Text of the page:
Property II, Pages 476–483

Ransburg v. Richards

Court of Appeals of Indiana, 2002


Plaintiff leased an apartment from defendant. The lease provided that defendant would gratuitously maintain the common areas but that they would be used at her own risk as defendant was not liable for them under any circumstance, including negligence.

One morning it snowed ~2 inches, and defendant had the sidewalk and parking lot cleared. Yet plaintiff slipped on snow-covered ice on the way to her car. Plaintiff then sued defendant for negligence.

Procedural History:

Trial court denied defendant's summary judgment motion.


Is defendant's exculpatory clause enforceable?

Defendant's Argument:

Indiana allows exculpatory clauses, exculpating parties of their obligations of care and removing their liability for negligent conduct. Plaintiff agreed to this clause.


Indiana does allow exculpatory clauses. However, a court may declare a valid contract unenforceable if it contravenes the public policy of Indiana.

Courts refuse to enforce contracts on public policy grounds when:

  1. They contravene statute.
  2. They clearly tend to injure the public in some way.
  3. They are otherwise contrary to the declared public policy of Indiana.
    • In this case, five factors must be balanced:
      1. The nature of the subject matter of the contract
      2. The strength of the public policy underlying the statute
      3. The likelihood that refusal to enforce the bargain or term will further that policy
      4. How serious or deserved would be the forfeiture suffered by the party attempting to enforce the bargain
      5. The parties relative bargaining power and freedom to contract


Many states have held similar exculpatory clauses to be unenforceable. If allowed, it would become commonplace, hurting the public. In addition, the landlord and tenant have unequal bargaining power. Going further, the landlord has a duty of reasonable care to maintain the premises in tort law, which this clause would go against the policy for.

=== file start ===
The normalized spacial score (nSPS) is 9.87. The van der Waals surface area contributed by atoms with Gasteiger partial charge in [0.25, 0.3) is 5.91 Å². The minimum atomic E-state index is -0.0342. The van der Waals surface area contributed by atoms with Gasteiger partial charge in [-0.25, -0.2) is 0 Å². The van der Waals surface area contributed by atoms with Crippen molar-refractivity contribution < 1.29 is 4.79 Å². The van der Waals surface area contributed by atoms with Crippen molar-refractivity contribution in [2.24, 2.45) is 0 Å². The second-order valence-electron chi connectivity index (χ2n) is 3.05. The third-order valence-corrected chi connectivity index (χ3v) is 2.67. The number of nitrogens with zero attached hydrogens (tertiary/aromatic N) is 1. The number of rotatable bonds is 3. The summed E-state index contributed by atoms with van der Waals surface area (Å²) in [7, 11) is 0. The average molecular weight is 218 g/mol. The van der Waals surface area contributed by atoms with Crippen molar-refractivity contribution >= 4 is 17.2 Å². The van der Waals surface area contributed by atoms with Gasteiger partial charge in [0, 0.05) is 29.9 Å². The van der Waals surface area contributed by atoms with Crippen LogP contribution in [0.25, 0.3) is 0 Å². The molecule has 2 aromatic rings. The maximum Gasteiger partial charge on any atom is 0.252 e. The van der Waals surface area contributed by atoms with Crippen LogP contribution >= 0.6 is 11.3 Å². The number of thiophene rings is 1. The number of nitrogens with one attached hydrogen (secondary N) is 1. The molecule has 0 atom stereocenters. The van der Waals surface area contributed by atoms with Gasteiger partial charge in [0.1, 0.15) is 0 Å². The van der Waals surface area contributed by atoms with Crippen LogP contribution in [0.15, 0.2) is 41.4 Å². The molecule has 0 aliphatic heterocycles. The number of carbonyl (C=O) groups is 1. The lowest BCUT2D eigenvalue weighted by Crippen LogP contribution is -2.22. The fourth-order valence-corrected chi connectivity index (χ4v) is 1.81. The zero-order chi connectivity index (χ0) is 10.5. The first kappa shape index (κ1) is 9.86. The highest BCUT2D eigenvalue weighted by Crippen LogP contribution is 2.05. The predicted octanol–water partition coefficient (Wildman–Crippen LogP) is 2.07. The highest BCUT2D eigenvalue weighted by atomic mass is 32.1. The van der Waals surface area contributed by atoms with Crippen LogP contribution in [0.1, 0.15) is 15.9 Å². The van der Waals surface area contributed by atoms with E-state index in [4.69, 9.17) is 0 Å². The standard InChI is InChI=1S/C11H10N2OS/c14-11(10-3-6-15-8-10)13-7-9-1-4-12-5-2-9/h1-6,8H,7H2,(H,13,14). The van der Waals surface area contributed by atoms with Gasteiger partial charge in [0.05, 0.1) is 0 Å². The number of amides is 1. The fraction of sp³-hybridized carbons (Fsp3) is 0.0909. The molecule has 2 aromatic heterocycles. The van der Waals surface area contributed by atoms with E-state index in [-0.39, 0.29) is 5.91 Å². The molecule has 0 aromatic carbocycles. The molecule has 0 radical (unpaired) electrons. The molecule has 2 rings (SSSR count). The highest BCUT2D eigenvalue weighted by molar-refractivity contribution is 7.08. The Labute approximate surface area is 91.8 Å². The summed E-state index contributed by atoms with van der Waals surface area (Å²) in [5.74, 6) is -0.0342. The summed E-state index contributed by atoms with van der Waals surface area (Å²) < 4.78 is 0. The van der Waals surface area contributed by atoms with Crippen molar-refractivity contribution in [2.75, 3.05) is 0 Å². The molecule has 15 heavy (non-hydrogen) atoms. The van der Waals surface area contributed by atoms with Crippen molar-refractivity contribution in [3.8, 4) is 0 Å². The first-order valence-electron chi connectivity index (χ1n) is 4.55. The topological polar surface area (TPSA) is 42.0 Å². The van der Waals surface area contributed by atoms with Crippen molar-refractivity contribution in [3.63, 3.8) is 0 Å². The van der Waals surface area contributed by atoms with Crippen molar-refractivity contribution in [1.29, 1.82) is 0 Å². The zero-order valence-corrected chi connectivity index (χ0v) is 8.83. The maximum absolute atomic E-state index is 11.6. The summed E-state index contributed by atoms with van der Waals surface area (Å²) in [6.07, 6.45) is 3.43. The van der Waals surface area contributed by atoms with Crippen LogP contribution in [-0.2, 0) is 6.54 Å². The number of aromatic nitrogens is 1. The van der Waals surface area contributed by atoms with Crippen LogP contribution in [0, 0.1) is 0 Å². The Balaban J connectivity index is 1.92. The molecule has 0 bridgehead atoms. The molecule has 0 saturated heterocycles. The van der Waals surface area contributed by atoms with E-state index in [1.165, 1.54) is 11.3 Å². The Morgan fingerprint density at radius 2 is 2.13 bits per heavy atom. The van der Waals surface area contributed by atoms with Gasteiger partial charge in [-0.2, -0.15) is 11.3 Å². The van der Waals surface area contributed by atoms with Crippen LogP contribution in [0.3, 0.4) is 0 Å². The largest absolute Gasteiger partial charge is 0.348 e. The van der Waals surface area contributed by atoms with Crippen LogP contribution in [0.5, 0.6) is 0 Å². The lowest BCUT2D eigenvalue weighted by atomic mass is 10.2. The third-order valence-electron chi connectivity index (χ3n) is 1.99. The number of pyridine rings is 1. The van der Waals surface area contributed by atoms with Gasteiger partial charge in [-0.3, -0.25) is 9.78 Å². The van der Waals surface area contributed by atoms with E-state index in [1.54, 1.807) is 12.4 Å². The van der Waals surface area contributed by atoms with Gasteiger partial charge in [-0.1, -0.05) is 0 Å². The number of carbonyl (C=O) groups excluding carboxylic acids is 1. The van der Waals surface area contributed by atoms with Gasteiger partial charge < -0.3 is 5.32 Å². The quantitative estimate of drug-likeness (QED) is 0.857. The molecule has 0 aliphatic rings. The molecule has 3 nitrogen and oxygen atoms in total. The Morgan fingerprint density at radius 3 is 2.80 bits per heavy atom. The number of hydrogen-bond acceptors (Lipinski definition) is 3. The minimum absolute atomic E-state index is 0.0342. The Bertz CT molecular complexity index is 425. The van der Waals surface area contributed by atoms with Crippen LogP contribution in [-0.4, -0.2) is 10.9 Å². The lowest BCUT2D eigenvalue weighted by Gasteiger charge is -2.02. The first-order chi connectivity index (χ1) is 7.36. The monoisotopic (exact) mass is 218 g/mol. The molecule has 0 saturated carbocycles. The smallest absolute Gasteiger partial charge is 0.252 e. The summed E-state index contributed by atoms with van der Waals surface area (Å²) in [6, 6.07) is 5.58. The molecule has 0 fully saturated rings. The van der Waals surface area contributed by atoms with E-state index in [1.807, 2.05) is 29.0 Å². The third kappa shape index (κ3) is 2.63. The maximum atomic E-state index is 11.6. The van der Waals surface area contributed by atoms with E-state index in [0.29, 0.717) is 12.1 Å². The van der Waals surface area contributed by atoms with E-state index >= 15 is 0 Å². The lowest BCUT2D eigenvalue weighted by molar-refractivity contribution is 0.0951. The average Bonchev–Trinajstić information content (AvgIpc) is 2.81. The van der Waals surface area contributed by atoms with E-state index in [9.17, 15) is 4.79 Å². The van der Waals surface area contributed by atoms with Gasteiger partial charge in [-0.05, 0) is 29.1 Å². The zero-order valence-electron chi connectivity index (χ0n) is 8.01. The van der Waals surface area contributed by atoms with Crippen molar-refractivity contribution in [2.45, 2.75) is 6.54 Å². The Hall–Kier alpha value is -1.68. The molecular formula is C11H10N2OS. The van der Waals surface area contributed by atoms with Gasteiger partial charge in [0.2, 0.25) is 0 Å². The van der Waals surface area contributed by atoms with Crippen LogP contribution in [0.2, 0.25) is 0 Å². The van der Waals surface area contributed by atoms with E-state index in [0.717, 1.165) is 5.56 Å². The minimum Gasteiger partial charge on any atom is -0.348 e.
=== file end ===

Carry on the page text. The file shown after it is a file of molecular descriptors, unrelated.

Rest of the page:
No, this exculpatory clauses in a residential lease is contrary to public policy. Affirmed.

Dissenting Opinion:

Najam: Indiana law says a contract is to be construed the same as any other contract. This court has already decided that contracts can be unconscionable, but only when it would not be signed by any sensible person not under delusion, duress, or in distress, and not be accepted by any honest and fair person. Just because the lease benefits the landlord, does not make it unconscionable. Plaintiff was a trained paralegal and had an opportunity to terminate or renegotiate the terms.

The legislation should be the one to consider these public policy concerns. The court should not usurp its authority. The state Senate recently removed such a clause from a bill, showing that they have considered and rejected such a rule.

Public policy should only nullify a private agreement as a last resort where the legal justification is clear, compelling, and unavoidable. Tinkering with these contracts jeopardizes the freedom citizens have to make agreements and allocate their rights, risks, and responsibilities.